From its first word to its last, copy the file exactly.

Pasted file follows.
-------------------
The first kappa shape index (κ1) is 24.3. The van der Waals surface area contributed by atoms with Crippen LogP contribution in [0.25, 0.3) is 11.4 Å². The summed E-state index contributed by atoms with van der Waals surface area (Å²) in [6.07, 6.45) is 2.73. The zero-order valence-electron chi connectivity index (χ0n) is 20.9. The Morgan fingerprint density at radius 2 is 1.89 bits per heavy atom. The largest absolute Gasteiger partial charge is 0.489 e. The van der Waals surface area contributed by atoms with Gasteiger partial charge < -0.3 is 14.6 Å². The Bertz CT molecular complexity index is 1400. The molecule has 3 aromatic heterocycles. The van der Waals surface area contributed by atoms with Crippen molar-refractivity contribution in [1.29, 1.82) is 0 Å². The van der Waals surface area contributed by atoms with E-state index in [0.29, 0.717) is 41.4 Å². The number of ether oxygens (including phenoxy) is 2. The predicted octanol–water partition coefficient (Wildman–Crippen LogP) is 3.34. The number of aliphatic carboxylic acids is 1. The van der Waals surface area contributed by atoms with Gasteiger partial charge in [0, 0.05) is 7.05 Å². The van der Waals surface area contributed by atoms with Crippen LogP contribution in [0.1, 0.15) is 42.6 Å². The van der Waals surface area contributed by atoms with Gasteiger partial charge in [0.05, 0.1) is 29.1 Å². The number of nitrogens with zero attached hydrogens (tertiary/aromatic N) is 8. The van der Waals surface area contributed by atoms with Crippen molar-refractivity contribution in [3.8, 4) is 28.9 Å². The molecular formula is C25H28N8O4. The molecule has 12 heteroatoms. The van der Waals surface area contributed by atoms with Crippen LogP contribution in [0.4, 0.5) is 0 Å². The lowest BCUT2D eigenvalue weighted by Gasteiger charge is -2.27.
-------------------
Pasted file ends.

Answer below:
The first kappa shape index (κ1) is 24.3. The van der Waals surface area contributed by atoms with Crippen LogP contribution in [0.25, 0.3) is 11.4 Å². The summed E-state index contributed by atoms with van der Waals surface area (Å²) in [6.07, 6.45) is 2.73. The zero-order valence-electron chi connectivity index (χ0n) is 20.9. The Morgan fingerprint density at radius 2 is 1.89 bits per heavy atom. The largest absolute Gasteiger partial charge is 0.489 e. The van der Waals surface area contributed by atoms with Gasteiger partial charge < -0.3 is 14.6 Å². The Bertz CT molecular complexity index is 1400. The molecule has 3 aromatic heterocycles. The van der Waals surface area contributed by atoms with Crippen molar-refractivity contribution in [1.29, 1.82) is 0 Å². The van der Waals surface area contributed by atoms with E-state index in [0.29, 0.717) is 41.4 Å². The number of ether oxygens (including phenoxy) is 2. The predicted octanol–water partition coefficient (Wildman–Crippen LogP) is 3.34. The number of aliphatic carboxylic acids is 1. The van der Waals surface area contributed by atoms with Gasteiger partial charge in [0, 0.05) is 7.05 Å². The van der Waals surface area contributed by atoms with Crippen LogP contribution in [0.1, 0.15) is 42.6 Å². The van der Waals surface area contributed by atoms with Gasteiger partial charge in [0.05, 0.1) is 29.1 Å². The number of nitrogens with zero attached hydrogens (tertiary/aromatic N) is 8. The van der Waals surface area contributed by atoms with Crippen molar-refractivity contribution in [3.8, 4) is 28.9 Å². The molecular formula is C25H28N8O4. The molecule has 12 heteroatoms. The van der Waals surface area contributed by atoms with Crippen LogP contribution in [0.4, 0.5) is 0 Å². The lowest BCUT2D eigenvalue weighted by Gasteiger charge is -2.27.